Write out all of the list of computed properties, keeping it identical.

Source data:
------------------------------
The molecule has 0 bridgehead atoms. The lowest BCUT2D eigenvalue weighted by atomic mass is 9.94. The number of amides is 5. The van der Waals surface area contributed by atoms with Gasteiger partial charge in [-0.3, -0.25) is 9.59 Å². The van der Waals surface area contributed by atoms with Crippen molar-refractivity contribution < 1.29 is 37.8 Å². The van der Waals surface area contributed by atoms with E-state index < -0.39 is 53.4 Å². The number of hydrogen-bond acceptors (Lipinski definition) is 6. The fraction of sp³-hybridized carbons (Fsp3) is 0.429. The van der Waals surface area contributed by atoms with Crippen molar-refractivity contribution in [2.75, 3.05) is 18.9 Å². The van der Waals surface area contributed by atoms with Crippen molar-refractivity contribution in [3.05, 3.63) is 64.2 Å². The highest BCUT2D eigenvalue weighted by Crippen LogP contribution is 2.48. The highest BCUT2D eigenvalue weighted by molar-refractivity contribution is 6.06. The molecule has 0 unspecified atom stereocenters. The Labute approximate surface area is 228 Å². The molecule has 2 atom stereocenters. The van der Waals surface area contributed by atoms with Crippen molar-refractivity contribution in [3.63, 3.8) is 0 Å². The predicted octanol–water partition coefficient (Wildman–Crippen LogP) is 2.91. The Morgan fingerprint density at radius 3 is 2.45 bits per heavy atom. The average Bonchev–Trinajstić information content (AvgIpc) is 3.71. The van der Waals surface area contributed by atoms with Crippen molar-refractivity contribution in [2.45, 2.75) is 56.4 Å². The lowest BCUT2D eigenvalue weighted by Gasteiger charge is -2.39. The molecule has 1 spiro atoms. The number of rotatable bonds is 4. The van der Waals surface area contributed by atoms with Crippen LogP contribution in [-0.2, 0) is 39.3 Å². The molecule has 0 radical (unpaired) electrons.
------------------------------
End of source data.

The molecule has 0 bridgehead atoms. The lowest BCUT2D eigenvalue weighted by atomic mass is 9.94. The number of amides is 5. The van der Waals surface area contributed by atoms with Gasteiger partial charge in [-0.3, -0.25) is 9.59 Å². The van der Waals surface area contributed by atoms with Crippen molar-refractivity contribution < 1.29 is 37.8 Å². The van der Waals surface area contributed by atoms with E-state index < -0.39 is 53.4 Å². The number of hydrogen-bond acceptors (Lipinski definition) is 6. The fraction of sp³-hybridized carbons (Fsp3) is 0.429. The van der Waals surface area contributed by atoms with Crippen molar-refractivity contribution in [2.75, 3.05) is 18.9 Å². The van der Waals surface area contributed by atoms with Crippen molar-refractivity contribution in [3.05, 3.63) is 64.2 Å². The highest BCUT2D eigenvalue weighted by Crippen LogP contribution is 2.48. The highest BCUT2D eigenvalue weighted by molar-refractivity contribution is 6.06. The molecule has 0 unspecified atom stereocenters. The Labute approximate surface area is 228 Å². The molecule has 2 atom stereocenters. The van der Waals surface area contributed by atoms with Crippen molar-refractivity contribution in [3.63, 3.8) is 0 Å². The predicted octanol–water partition coefficient (Wildman–Crippen LogP) is 2.91. The Morgan fingerprint density at radius 3 is 2.45 bits per heavy atom. The average Bonchev–Trinajstić information content (AvgIpc) is 3.71. The van der Waals surface area contributed by atoms with Crippen molar-refractivity contribution in [2.45, 2.75) is 56.4 Å². The lowest BCUT2D eigenvalue weighted by Gasteiger charge is -2.39. The molecule has 1 spiro atoms. The number of rotatable bonds is 4. The van der Waals surface area contributed by atoms with Crippen LogP contribution in [-0.2, 0) is 39.3 Å². The molecule has 0 radical (unpaired) electrons.